I miss home.

Monday, March 23, 2009

Monday 23 March

N had quite a day at the hospital on Sunday night while I was gone, with multiple people apparently in competition to see how many of them could be in the pushing stage of labor simultaneously.

I returned from a disappointing, bone-rattling, exhausting, filthy trip to Tanna this morning. I had gone there on an overnight visit to Mt. Yasur on Tanna Island. If it sounds familiar that's because it was featured on NPRs Geo-quiz just a few weeks ago, wherein they described it as the world’s most accessible volcano. Well, I'll just say that accessible does not mean easy to get to.

I went in to the hospital today despite how tired I was from the trip. I got very little sleep the night before. I was put up in a very picturesque thatch wall and roof dwelling, with a lovely mosquito net over the bed. Everything was damp to the touch due to the humidity. Just as I turned off the light and encountered the darkest dark I've seen in a long time, a roaring thunder and lightning, rain, and wind storm moved in and stayed, all night. I think I feel soundly asleep at 5am for about an hour. So anyway, after all that I took myself into the hospital to get back to some routine. I spent a calm hour or so doing the usual cotton-ball making and gauze folding when all of a sudden three of the women who had been 6cm when I arrived all kicked their labors into higher gear.

I ended up solo-ing a straightforward birth of a baby who I thought was going to be stuck but wasn't, and did that mom’s repair, while another woman labored in the next bed (at least there is a curtain), and a primip (having a first baby) worked on pushing her baby out in the labor ward across the way.
I got my mama and her baby all squared away, checked on the woman on the other side of the curtain (not ready to push yet), and then headed into the other room where the primip, J, was working hard during her not-very-close together contractions. The midwife who was with her looked at me then promptly left the room. Guess she needed a break.

J turned out to just be completely dilated. She had accidentally been pushing on a not-quite-completely-open cervix for a bit. The minutes ticked by, and while by Seattle-midwifery standards, there was nothing at all unusual about her progress, in fact, it was just fine, by Vila Central Hospital standards she was pushing for a looong time just 30 minutes into it. I checked fetal heart tones a few times with the CTG machine that sits there in the labor ward, largely unused during births, and heard the baby doing just fine. Js’s grandmother was in the room praying. Every so often I could make out the words “Jesus Christ”. Poor J was fading and telling me she wanted to sleep.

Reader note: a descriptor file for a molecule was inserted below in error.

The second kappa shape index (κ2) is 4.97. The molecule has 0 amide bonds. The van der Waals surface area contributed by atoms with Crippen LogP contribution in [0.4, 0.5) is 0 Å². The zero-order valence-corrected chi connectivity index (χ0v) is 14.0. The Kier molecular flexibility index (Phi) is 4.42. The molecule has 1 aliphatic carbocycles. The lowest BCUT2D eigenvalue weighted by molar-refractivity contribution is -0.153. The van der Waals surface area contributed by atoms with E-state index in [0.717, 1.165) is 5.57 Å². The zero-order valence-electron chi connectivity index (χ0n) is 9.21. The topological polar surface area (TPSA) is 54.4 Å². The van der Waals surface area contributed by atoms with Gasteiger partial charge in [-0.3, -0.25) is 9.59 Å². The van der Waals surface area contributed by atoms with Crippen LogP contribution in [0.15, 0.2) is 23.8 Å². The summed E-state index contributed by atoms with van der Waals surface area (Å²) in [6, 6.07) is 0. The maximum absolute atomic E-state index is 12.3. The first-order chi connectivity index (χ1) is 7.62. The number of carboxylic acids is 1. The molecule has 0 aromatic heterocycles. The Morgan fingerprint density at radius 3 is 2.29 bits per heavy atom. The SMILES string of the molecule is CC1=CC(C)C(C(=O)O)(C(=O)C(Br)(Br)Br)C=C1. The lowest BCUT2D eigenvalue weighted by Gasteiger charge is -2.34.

Despite her obvious fatigue, J was more mobile than most during this, and gamely tried different positions. Ok, perhaps “gamely” is too strong a word. But she tried everything I showed her (by demonstrating them myself, on the floor): on hands/knees (which she clearly loved, as these things go), standing/lunging, and even squatting on the bed for a bit. Of course, each time I got her into a new position the MW happened to walk in. The first time she just raised her eyebrows and opened her eyes really wide and said, “oh. Different position. OK. Good.” And walked out. The other times she came in, raised her eyebrows at me again, and walked out again. Despite my telling the MW the baby was slowly moving down with the pushes, by the time the clock hit one hour of pushing, she could not resist giving her an IV with some syntocin in it to augment labor. At about the same time I got J into a McRoberts position (knees flexed way up, J on her back), gave her some manual active guidance , and all of a sudden voila! Baby crowning. Baby was born 16 minutes after the IV was started. I wonder if the MW thinks the augmentation did it.

Apparently while this was going on, the other lady, back in the other room, had pushed a baby head into Niki’s waiting hands, which we now know are capable of releasing a baby’s stuck/wedged/not-moving-no kidding shoulders ☺ . But I’ll let N tell that story.

I got to visit J today, and she was all smiles for me, and I had hugs from the grandmother (who by the way sank to the floor and burst into tears when the baby was born – NOT a typical reaction). J told me she was very sore and was planning on no more babies! I told her that was just fine, but laughed and added that second ones usually come out a great deal more easily. She was having none of it.

Friday, March 20, 2009

We Fit In A Lot

Yesterday we went on a full day tour around the island that was just gorgeous, even if the dirt/stone/rut-filled road got old after a few hours. I posted those photos already, and I don't have it in me to write about it at the moment. If you visit Vanuatu, I recommend the tour. I've never been one for organized touring, but when time is tight, sometimes you just have to go with efficiency, and this was one efficient way to see a lot and learn a lot about this place.